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Holli Deal Bragg - What can we do about crime?
Holli Bragg
Holli Deal Bragg

Holli Bragg-030911

Listen to Holli Deal Bragg read her column.

      Just a few years ago, it seems, many of us never locked our doors. We left our windows rolled down when we went to the store, we never worried about people going into our homes. Now we have security cameras, car alarms and motion lights.
      Over the past few years I have noticed a sharp increase in crime. More break-ins, more thugs flashing guns, more physical attacks.
      What is wrong with people?
      A year or so ago, a night club opened within walking distance from our office. At first everything was quiet, in spite of fears by some that the crime would skyrocket. It didn't, but after a few months, traffic jams, parking issues, noise complaints and automobile break-ins surfaced. A few reports were filed about people flashing handguns, and a couple people complained about being robbed or roughed up by "unknown" offenders.
      The night spot closed due to failure in complying with city ordinances. Soon, however, another club - this time right across from our office - opened.
      The first few weeks, there was no issue. No one but carriers and night employees were around when the music started, and the crowded parking lots was something that could be handled.
      But then, I started seeing the club's name pop up in police reports - not because anyone affiliated with the club did anything wrong, but because thugs saw the numerous cars parked in the area as fresh, new targets.
      Windows were shattered, purses snatched. Cell phones and iPods were stolen. Trunk locks were popped. Money was taken. Anything of value was fair game for the "break, snatch and run" thieves.
      Police investigated, and a handful of people were arrested. However, here just a few weeks later, another crew has taken over, and people inside the club having a good time come outside to find their car window in hundreds of tiny diamond-like pieces, and their clothes, shoes, purses, wallets and anything else they owned are gone.
      Last weekend, it was more than just the auto break-ins. A group of teenagers - mere kids, really - were involved in an argument in the club's parking lot, and someone felt the need to flash a gun in someone's face.
      No shots were fired, nobody was hurt, but what if? What if the kid who felt he was so bad, so tough, decided to take it a step further? What if shots had been fired and innocent lives lost?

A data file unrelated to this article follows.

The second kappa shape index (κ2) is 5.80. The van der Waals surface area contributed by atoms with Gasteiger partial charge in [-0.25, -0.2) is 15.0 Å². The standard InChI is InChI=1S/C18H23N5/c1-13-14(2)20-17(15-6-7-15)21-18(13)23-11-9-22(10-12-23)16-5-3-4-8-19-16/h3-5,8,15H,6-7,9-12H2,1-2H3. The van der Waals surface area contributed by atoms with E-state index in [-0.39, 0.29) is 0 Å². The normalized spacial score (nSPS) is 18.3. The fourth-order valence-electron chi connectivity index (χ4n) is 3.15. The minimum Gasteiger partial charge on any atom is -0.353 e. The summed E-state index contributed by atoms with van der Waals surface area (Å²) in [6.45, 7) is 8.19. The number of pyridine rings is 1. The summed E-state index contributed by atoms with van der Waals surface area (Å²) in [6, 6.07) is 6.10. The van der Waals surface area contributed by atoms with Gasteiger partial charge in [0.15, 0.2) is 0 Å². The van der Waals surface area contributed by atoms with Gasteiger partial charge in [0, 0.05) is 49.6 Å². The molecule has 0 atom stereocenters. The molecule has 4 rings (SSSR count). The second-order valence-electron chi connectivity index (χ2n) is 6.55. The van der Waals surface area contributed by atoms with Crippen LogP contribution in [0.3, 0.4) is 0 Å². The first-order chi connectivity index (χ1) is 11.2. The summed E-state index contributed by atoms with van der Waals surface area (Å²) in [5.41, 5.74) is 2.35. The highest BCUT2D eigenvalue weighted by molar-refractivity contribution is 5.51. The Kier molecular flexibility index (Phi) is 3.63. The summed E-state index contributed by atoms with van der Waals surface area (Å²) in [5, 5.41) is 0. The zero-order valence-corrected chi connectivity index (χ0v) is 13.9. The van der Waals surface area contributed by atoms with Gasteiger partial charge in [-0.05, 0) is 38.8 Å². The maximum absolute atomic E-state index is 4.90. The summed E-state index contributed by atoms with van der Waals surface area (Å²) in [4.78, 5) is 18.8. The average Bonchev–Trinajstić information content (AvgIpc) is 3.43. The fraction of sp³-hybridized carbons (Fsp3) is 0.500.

It has happened before. Does anyone recall the teenager shooting another teen near Luetta Moore Park a few years ago?
      When a would-be rapist can force a grandmother into a bathroom at the local Walmart and try to kidnap her grandchild, when a couple of unstable people hold an attorney hostage because they were unsatisfied with his service, when we find a missing man's body underneath a house on a busy corner where people pass by every single day, what else could happen here?
      Statesboro is no longer the cozy, safe little town it was when we were all younger. We have bank robberies, sex offenders walking the streets, drug deals going down in the same areas some of us walk our dogs and where children play.
      It seems the offenders are getting younger and younger. Are they bored by the violent video games that glorify hatred and gunplay, or are they just being taught that life is nothing but drugs, fighting and gangs?
      The teens arrested for possessing stolen guns during the tiff at the club are all from out of town. Most of the shootings and stabbings and bank robberies are being committed by people from other towns - Swainsboro, Glennville, Metter, Reidsville, Atlanta and its suburbs.
      What we should be asking is, what is Statesboro doing that draws criminals from other cities? Why are they coming here to play? Fight? Steal?
      It's not limited to the city. The economy and the price of metal has created a new kind of criminal - the metal thief.
      People are stealing air conditioner units, trailers, tin, scrap metal, appliances, and more, and not only in the dark of the night.
      The recent discovery of the body of a missing man underneath a house was due to a man likely stealing copper pipes. Police found fresh cut marks on the pipes when they recovered the body.
      Law enforcement officers are doing their jobs, but when they arrest one, two more take the place. Citizens, what can be done about the rising crime rate? Should we all become armed and defend ourselves against the dangerous?

      Holli Deal Bragg may be reached at (912) 489-9414.

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